Whether you’re scrolling social media or listening to the news, it’s likely you’ve come across nutrition headlines that made you question First, you’re reading an article where eggs are highlighted as a go-to food. Then, you scroll a little further and eggs are being demonized for their cholesterol content.

With the sea of information available at your fingertips, we want to make sure you’re equipped with the facts, not fears, when it comes to your best diet. We’re kicking off a new series here on the blog, Ask Our Dietitian, to answer those burning nutrition questions and provide you with the science-based facts from a registered dietitian nutritionist.

To start off, we’re tackling one of the popular questions we’ve seen asked online, “Should you eat eggs daily?” Find out what a nutrition expert has to say.


Eggs are a keto*-friendly food. Not only is an egg a good source of protein with 6 grams, but it also has no carbohydrates, making it an easy addition to your low-carb lifestyle.

When you eat the whole egg, yolk included, you get other important nutrients like choline (an important B-like vitamin that supports healthy metabolism and muscles), vitamin B12 (an important vitamin for cell health), and antioxidants like lutein and zeaxanthin (important nutrients that support your eye health as you age.)

Where eggs tend to be demonized is when it comes to their dietary cholesterol content. Don’t worry, this shouldn’t scare you . We’ll explain what you need to know when it comes to this nutrient.

A large egg contains 207 mg of dietary cholesterol. In the past, dietary recommendations limited dietary cholesterol consumption to no more than 300 mg per day out of concern that dietary cholesterol consumption would affect blood cholesterol, potentially contributing to heart disease. With a large egg containing nearly 69% of the daily recommended intake for dietary cholesterol, headlines saturated the media that made America afraid to eat eggs.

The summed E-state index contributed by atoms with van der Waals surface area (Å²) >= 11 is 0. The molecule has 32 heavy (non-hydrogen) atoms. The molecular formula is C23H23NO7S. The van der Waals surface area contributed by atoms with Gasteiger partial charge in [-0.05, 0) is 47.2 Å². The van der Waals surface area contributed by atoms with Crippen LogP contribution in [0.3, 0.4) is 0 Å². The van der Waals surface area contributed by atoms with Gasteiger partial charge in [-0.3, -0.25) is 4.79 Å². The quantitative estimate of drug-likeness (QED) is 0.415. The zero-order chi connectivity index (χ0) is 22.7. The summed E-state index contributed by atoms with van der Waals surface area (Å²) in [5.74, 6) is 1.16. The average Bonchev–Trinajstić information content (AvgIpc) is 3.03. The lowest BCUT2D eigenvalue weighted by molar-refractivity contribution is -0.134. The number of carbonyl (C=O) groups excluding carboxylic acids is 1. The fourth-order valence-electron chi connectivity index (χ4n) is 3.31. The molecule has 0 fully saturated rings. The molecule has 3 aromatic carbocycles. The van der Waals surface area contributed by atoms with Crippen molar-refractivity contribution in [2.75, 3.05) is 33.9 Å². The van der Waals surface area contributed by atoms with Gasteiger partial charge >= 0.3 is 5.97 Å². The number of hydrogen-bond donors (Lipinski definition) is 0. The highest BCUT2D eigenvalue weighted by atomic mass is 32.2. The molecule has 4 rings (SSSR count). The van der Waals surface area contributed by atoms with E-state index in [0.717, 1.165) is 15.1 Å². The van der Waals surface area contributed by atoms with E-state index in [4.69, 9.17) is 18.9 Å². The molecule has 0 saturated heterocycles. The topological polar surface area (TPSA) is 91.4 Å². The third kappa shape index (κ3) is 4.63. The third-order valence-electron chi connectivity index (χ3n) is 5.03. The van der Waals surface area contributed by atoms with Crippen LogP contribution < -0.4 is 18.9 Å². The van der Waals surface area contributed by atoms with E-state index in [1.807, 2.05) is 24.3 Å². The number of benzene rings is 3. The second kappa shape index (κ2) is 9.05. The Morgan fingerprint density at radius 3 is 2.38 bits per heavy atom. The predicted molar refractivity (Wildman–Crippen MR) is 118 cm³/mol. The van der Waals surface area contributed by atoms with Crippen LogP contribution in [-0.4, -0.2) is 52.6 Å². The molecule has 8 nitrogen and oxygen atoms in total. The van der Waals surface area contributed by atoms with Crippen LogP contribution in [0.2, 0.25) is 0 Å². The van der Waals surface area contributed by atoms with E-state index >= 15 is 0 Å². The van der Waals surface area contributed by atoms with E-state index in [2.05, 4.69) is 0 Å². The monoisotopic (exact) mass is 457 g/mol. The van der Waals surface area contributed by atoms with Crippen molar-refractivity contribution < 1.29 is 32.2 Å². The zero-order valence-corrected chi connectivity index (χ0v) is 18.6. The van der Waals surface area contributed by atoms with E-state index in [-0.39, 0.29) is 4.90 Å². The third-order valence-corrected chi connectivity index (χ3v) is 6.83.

Research evolved, and has shown that dietary cholesterol does not affect blood cholesterol like we once thought. The 2015-2020 Dietary Guidelines for Americans (DGA) even removed restrictions placed on dietary cholesterol, and instead encouraged Americans to focus on a variety filled, nutrient dense diet.

While there’s no recommended daily limit for dietary cholesterol  anymore, health professionals agree that the focus of your diet should be on eating foods that contribute good-for-you nutrients to the diet. Considering the beneficial nutrients that eggs provide despite their higher cholesterol content, they are considered one of these good-for-you, or nutrient dense, foods.


Here’s the deal: most healthy individuals can eat one to two eggs per day as part of a balanced diet. Even the American Heart Association suggests including one egg or two egg whites as part of a heart-healthy diet. 

But remember, everyone’s health needs are different. If you have heart-disease or high cholesterol, you may want to be more cautious about how you work eggs into your regular routine. This doesn’t mean you have to avoid eggs entirely, but just be savvy with how you use them.

For instance, while the whole egg provides the full “bang for your nutrient buck”, if your doctor has advised you to monitor your dietary cholesterol intake, you can include egg whites in your diet. Just omit the yolk (since that’s where the cholesterol is housed) to lower your dietary cholesterol intake while still reaping the protein benefits eggs offer.  


Given eggs have no carbohydrates and contain 12% of the daily value for protein, they make an excellent addition to your keto*-friendly diet. Here are a few of our favorite ways to add eggs to your diet.

  • Keto*-Friendly Pancakes
    • Add an egg into your favorite keto pancake mix. This will increase the protein while adding additional nutrients as well. Top with a sprinkle of :ratio’s Keto*-Friendly Granola for a fun texture and a ¼ cup of berries for more fiber.
  • Keto*-Friendly Chicken Salad
    • Chop a hard-boiled egg and serve it up on your chicken salad at lunch. Swap the shredded cheese and croutons for baked cheese crisps.
  • Keto*-Friendly Pudding
    • Get your hands on the new :ratio Keto*-Friendly Dairy Drink and some eggs, then experiment and make your own stove-top pudding. Swap out higher carb thickeners, like cornstarch, and try using almond flour or chia seeds as a keto*-friendly alternative. This may take a little creativity, but in time you may have your next favorite keto*-friendly dessert! 

And don’t forget to try out the keto*-friendly breakfast bread using :ratio’s vanilla dairy snack and was inspired by you!


Eggs are a low-carbohydrate protein source that make convenient, affordable, and versatile meals come to life.

If you enjoy eggs, rest assured they can fit in your balanced, keto*-friendly lifestyle on a regular basis. Consider your own health needs and work with a dietitian or your doctor if you have any questions. 

Have a question you’d like us to cover? Tag us in your query on Facebook or leave us a comment on Instagram, we can’t wait to hear from you!

*Always consult your physician before starting an eating plan that involves regular consumption of high fat foods. See information for calorie, total fat and sat. fat content.